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I managed to scrounge a length of solid bar from work and a guy there is going to turn it down on his lathe for me to make it easier to press out.

Cheers, Paul.


Lotus Esprit [meaning] a 1:1 scale Airfix kit with a propensity to catch fire

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I don't have a press but do have a very handy bearing slide hammer. You set the legs either for internal or external grab, tighten the big nut and it moves the legs onto the bearing securely, then use the slide hammer function to jerk the item free.

Ended up using it to get the lower steering UJ off the upper yesterday, I could have been there for several hours with hammers, metal bars, cold chisels, and crow bars, but having found it was on there solidly, just put the legs into the lower part of the UJ, and it was off with about 6 hits.

The right tools, or at least close to the right tools will make this bearing job a lot easier.

Andy

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I wouldn't be inclined to use a slide hammer or anything that might "shock" the casting.

I tried all manner of things on my offside rear hub/ bearing carrier (whose bearing had collapsed) of my S3 and ended up with a broken casting; not a good day out.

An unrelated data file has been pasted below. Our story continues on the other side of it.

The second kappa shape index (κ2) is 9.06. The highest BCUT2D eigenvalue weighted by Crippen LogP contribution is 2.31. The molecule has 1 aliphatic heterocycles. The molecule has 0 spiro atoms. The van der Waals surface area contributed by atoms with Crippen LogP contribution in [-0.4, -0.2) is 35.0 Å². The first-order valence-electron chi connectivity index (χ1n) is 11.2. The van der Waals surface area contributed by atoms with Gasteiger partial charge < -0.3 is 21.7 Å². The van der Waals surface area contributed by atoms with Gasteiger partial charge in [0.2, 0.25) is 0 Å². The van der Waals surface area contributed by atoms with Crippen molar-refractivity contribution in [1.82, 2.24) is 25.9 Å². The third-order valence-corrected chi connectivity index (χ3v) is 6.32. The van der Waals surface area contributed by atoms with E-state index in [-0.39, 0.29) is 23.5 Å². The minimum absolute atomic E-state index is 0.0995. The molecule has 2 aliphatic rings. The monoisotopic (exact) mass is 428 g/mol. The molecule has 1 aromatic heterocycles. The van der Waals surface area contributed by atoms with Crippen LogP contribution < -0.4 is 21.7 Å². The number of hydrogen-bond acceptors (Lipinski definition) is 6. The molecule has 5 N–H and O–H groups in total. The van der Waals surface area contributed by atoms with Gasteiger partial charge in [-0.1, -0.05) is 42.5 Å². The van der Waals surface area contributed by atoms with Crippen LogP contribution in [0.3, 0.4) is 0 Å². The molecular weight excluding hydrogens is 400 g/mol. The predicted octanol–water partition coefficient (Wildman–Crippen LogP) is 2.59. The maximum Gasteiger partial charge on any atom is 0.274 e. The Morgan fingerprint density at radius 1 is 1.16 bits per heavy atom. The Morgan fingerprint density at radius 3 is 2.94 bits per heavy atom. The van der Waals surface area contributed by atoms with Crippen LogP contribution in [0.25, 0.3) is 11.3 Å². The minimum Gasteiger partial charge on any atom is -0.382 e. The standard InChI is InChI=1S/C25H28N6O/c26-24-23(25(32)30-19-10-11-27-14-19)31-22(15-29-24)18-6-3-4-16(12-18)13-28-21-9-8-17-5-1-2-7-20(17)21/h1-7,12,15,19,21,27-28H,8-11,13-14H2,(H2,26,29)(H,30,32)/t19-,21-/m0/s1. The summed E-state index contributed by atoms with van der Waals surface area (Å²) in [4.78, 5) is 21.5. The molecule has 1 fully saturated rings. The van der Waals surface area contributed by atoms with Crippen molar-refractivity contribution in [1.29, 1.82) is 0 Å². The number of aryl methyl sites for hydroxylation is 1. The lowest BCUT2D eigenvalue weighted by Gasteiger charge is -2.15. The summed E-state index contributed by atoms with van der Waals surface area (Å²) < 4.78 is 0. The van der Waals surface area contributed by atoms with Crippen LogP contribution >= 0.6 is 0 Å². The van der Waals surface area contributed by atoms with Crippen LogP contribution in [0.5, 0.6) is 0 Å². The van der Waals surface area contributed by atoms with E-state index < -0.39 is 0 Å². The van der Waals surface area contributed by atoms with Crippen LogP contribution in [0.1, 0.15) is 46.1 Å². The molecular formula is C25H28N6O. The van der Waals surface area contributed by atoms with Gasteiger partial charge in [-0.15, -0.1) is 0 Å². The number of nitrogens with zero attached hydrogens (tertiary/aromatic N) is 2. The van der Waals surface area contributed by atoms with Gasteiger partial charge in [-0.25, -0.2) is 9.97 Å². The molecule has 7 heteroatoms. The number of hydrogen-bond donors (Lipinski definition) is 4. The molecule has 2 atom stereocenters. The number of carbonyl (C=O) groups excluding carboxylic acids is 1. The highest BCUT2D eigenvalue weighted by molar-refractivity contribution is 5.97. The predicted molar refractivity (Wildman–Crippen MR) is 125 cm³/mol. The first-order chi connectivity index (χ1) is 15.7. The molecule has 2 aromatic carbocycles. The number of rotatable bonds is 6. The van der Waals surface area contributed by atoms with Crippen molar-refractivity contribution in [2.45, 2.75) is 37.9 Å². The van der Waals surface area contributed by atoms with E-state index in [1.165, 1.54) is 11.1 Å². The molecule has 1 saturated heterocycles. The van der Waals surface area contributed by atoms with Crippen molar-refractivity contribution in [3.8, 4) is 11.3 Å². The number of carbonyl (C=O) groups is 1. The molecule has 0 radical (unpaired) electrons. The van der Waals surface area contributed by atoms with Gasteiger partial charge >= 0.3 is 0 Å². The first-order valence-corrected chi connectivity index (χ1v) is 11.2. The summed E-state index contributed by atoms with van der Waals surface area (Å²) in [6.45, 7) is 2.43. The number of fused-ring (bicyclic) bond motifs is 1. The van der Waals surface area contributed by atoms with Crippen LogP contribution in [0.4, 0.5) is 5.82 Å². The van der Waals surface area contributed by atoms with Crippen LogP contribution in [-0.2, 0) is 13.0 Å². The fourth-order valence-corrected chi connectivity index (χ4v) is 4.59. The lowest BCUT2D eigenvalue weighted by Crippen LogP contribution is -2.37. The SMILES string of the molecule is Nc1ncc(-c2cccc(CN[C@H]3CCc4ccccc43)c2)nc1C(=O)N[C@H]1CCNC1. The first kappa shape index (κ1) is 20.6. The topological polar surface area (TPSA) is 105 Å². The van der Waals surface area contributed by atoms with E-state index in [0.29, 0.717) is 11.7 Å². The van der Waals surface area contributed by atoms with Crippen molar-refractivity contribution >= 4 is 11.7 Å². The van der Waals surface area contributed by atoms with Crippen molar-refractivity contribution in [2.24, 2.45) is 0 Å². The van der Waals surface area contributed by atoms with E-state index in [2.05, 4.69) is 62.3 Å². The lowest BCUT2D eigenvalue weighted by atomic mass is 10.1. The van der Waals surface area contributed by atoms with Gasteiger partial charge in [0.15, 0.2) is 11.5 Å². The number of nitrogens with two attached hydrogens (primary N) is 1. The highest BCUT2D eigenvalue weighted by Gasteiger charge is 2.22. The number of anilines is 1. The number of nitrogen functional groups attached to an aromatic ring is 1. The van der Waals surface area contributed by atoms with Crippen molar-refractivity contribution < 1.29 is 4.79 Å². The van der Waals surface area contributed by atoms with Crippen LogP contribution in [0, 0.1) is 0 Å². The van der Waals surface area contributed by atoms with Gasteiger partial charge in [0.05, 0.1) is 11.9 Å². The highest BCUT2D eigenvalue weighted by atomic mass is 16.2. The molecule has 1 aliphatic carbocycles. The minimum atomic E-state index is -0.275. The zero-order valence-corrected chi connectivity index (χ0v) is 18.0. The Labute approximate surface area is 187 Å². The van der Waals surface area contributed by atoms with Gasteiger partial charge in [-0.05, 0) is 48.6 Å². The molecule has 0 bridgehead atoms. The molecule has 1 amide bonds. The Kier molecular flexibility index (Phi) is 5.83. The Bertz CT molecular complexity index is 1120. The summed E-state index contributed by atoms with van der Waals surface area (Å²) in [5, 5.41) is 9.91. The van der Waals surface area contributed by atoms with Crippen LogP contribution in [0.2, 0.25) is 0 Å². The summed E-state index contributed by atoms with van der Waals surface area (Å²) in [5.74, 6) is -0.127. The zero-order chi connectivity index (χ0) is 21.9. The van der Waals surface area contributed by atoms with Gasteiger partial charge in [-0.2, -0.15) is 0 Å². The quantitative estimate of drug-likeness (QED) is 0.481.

Mike Taylor of Lotusbits.com came to the rescue with a "new" (second hand) carrier with a new bearing installed.

I suspect however that carriers for th S1 are rather more dificult to come by.

Either way, take great care.

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Heat the housing quickly to expand it faster than the bearing.

Use the rod that fits the bearing as suggested. I don't recommend the hammer option as it all needs to be kept absolutely square.

You will also need a piece of pipe slightly larger than the bearing, turn the ends square. The bearing will be pressed down into the pipe.

If it still needs a lot of pressure use the weld technique I described above rather than risk breaking hub. It really works. I have used it with success many times at work,

Edited by GSimpson